Besides creating notifications from WordPress actions, the other thing that HookPress does (still with me on this ‘learning journey’ ??? I’ve been reading, writing and revising this blog post for hours now…), is extend the functionality of WordPress through the use of WordPress filters. Remember that filters in WordPress, modify text before sending it to the database and/or displaying it on your computer screen. The example in the video, shows the web hook simply reversing the text before it is rendered on the screen. ‘This is a test’ becomes ‘tset a si sihT’.

The output of the ‘the_content‘ filter has been posted to the web hook, which has reversed the order of the blog post content and returned it back to WordPress which renders the modified blog post.

Whereas the action web hooks are about providing event-driven notifications, the filter web hooks allow developers to extend the functionality of WordPress itself in PHP and other scripting languages.  In both cases, web hooks ‘jailbreak’ WordPress by turning it into a single process in a series of piped processes where web hooks create, modify and distribute data.

Finally, I’ll leave you with this presentation, which is all about web hooks.

In the presentation, there are two quotes which I found useful. One from Wikipedia which kind of summarises what HookPress is doing to WordPress:

“In computer programming, hooking is a technique used to alter or augment the behaviour of [a programme], often without having access to its source code.”

and another from Marc Prensky, which relates back to my point about using WordPress as a way to learn about web technologies in a broader sense. WordPress+HookPress is where programming for WordPress leaves the back room:

As programming becomes more important, it will leave the back room and become a key skill and attribute of our top intellectual and social classes, just as reading and writing did in the past.

  1. I am not ashamed to admit that I’m finding that my career is increasingly influenced by following the observations of Tony Hirst. Some people are so-called ‘thought-leaders’. I am not one of them and that is fine by me. I was talking to Richard Davis about this recently and, in mutual agreement, he quoted Mario Vargas Llosa, who wrote: “There are men whose only mission is to serve as intermediaries to others; one crosses them like bridges, and one goes further.” That’ll do me. []
  2. Note that themes are not necessarily a superficial makeover of a WordPress site. Like plugins, they have access to a rich and extensible set of functions. []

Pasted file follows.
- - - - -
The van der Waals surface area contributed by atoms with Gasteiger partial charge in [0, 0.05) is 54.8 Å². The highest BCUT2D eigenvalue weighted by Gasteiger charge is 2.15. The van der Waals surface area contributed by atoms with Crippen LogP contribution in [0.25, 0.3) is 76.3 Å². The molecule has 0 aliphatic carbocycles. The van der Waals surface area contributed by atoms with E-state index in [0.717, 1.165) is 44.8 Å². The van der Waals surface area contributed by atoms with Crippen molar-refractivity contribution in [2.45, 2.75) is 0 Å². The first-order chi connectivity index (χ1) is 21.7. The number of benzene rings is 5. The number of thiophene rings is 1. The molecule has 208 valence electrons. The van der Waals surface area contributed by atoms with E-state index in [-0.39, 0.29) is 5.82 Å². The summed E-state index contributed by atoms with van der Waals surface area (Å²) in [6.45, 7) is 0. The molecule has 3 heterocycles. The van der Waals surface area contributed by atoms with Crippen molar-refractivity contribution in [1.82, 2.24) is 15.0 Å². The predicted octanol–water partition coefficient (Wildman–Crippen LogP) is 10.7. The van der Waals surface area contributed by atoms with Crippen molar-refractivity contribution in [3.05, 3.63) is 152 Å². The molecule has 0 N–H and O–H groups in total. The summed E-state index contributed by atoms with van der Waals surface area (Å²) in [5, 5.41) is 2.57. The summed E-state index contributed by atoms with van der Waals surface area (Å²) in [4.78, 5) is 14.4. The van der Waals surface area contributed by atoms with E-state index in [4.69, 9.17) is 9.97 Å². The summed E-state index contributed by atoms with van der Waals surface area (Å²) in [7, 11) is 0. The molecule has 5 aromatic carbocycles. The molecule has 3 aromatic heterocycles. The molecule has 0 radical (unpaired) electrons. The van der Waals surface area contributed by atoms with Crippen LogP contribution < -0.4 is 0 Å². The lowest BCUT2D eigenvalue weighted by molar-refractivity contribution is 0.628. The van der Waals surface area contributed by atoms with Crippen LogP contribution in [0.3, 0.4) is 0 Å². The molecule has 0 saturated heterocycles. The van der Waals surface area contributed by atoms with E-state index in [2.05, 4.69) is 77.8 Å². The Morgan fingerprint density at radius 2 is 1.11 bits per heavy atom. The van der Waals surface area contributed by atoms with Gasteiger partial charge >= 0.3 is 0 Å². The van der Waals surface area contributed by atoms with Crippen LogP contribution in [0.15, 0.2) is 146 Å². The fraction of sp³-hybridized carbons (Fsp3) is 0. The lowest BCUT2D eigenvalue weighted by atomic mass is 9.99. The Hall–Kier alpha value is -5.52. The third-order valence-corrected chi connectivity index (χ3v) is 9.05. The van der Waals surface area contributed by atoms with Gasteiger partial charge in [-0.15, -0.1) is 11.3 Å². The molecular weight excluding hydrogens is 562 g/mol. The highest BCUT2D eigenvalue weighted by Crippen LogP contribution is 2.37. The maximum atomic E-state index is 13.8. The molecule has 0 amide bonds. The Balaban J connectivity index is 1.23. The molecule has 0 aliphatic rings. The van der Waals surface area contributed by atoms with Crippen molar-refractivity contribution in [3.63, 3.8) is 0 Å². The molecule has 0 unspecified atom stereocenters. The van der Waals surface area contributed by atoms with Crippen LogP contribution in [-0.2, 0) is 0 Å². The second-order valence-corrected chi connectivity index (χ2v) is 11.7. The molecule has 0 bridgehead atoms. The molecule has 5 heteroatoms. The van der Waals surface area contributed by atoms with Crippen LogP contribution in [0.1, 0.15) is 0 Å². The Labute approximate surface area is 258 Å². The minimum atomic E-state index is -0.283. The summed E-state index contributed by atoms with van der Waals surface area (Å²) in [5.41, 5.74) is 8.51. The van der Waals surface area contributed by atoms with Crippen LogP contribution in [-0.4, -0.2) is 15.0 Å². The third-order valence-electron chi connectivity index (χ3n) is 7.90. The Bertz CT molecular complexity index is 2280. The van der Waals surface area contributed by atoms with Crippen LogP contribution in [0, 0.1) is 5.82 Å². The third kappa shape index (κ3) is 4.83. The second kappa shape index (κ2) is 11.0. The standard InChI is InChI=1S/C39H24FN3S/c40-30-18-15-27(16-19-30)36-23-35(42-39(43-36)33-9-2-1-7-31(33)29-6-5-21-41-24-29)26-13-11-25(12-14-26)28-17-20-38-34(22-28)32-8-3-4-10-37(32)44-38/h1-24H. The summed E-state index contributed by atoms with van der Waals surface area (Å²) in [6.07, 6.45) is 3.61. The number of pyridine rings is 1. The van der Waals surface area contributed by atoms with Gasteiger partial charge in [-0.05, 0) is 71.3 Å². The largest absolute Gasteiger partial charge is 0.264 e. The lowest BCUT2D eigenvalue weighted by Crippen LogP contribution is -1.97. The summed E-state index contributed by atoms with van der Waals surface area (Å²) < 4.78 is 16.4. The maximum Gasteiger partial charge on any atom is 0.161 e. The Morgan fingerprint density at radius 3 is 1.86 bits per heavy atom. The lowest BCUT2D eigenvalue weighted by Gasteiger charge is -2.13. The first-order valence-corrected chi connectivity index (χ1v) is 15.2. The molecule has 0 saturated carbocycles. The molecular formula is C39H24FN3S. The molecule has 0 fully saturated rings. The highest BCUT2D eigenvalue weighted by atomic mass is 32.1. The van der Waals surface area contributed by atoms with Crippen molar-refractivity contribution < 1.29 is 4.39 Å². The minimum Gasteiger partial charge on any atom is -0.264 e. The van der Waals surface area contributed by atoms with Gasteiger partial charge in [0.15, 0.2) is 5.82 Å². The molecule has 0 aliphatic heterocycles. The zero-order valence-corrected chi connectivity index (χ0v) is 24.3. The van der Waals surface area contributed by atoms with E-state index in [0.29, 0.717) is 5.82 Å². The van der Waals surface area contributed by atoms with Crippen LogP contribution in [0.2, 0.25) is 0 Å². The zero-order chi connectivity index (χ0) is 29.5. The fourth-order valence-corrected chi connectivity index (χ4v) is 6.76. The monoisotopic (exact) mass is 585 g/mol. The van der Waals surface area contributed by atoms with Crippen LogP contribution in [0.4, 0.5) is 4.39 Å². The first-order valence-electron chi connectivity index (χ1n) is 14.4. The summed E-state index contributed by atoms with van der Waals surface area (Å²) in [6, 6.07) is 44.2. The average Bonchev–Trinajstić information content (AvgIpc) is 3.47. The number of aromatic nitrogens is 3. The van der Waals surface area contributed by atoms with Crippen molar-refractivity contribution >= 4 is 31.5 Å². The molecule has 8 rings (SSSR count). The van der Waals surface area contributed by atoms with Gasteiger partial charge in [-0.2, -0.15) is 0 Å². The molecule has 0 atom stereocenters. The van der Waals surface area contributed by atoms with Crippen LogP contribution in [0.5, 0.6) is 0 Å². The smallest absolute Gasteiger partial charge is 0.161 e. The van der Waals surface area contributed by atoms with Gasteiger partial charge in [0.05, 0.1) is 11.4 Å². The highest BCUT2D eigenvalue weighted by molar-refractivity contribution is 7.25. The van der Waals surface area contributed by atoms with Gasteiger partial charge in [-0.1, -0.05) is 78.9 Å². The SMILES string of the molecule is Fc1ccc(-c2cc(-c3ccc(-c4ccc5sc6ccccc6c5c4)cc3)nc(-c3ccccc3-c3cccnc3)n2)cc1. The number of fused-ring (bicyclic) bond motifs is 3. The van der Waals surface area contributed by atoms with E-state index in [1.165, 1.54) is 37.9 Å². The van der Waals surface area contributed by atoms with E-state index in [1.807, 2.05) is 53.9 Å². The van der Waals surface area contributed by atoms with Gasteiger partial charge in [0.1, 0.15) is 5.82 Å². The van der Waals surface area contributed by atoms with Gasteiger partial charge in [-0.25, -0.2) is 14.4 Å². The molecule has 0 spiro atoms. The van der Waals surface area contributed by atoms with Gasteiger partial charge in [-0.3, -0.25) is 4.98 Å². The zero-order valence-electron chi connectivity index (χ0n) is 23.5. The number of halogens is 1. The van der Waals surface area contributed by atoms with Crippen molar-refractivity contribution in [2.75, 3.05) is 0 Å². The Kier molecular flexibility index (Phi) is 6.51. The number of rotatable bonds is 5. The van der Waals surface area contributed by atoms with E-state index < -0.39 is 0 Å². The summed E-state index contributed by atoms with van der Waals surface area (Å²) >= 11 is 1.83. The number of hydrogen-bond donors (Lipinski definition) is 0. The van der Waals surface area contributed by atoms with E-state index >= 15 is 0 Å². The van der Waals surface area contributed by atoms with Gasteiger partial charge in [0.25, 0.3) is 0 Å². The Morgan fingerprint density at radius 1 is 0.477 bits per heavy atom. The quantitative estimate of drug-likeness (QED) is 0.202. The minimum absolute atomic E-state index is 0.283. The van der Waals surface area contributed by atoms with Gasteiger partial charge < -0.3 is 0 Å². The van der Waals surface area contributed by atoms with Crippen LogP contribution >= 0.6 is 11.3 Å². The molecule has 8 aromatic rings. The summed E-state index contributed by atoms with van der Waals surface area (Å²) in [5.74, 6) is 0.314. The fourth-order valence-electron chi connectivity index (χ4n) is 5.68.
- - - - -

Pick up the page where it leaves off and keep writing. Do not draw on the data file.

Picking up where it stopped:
3. I am thinking of taking the idea of WordPress as a window on web technology further and am tentatively planning on designing such a course with online journalism lecturer, Bernie Russell. It would be a boot camp for professional journalists wanting (needing…?) to understand the web as a public space and we would start with and keep returning to WordPress as a mainstream expression of various web technologies and standards. []

CommentPress

CommentPress is, for educators, one of the most important developments to come out of the WordPress community and one of the most significant innovations that I know of in online publishing. I first learned about it when I saw that Yale University Press were using it to invite comment on Yochai Benkler’s book, The Wealth of Networks. In its original form, CommentPress is a theme for WordPress that allows readers to comment on, annotate and discuss paragraphs of text. In fact, although installed as a theme, it transforms a site not only by design, but with functionality you’d normally expect from plugins. In CommentPress v1.x, form and function came as a single package. It’s worth reading about the background to CommentPress. You’ll see that it’s part of a larger course of research by the Institute for the Future of the Book.

Institute for the Future of the Book was founded in 2004 to [... stimulate] a broad rethinking—in publishing, academia and the world at large—of books as networked objects. CommentPress is a happy byproduct of this process, the result of a series of “networked book” experiments run by the Institute in 2006-7. The goal of these was to see whether a popular net-native publishing form, the blog, which, most would agree, is very good at covering the present moment in pithy, conversational bursts but lousy at handling larger, slow-developing works requiring more than chronological organization—whether this form might be refashioned to enable social interaction around long-form texts… We can imagine a number of possibilities: scholarly contexts: working papers, conferences, annotation projects, journals, collaborative glosses; educational: virtual classroom discussion around readings, study groups; journalism/public advocacy/networked democracy: social assessment and public dissection of government or corporate documents, cutting through opaque language and spin (like the Iraq Study Group Report, a presidential speech, the federal budget, a Walmart or Google press release); creative writing: workshopping story drafts, collaborative storytelling; recreational: social reading, book clubs.

You can also read about CommentPress in The Chronicle for Higher Education and The Journal of Electronic Publishing.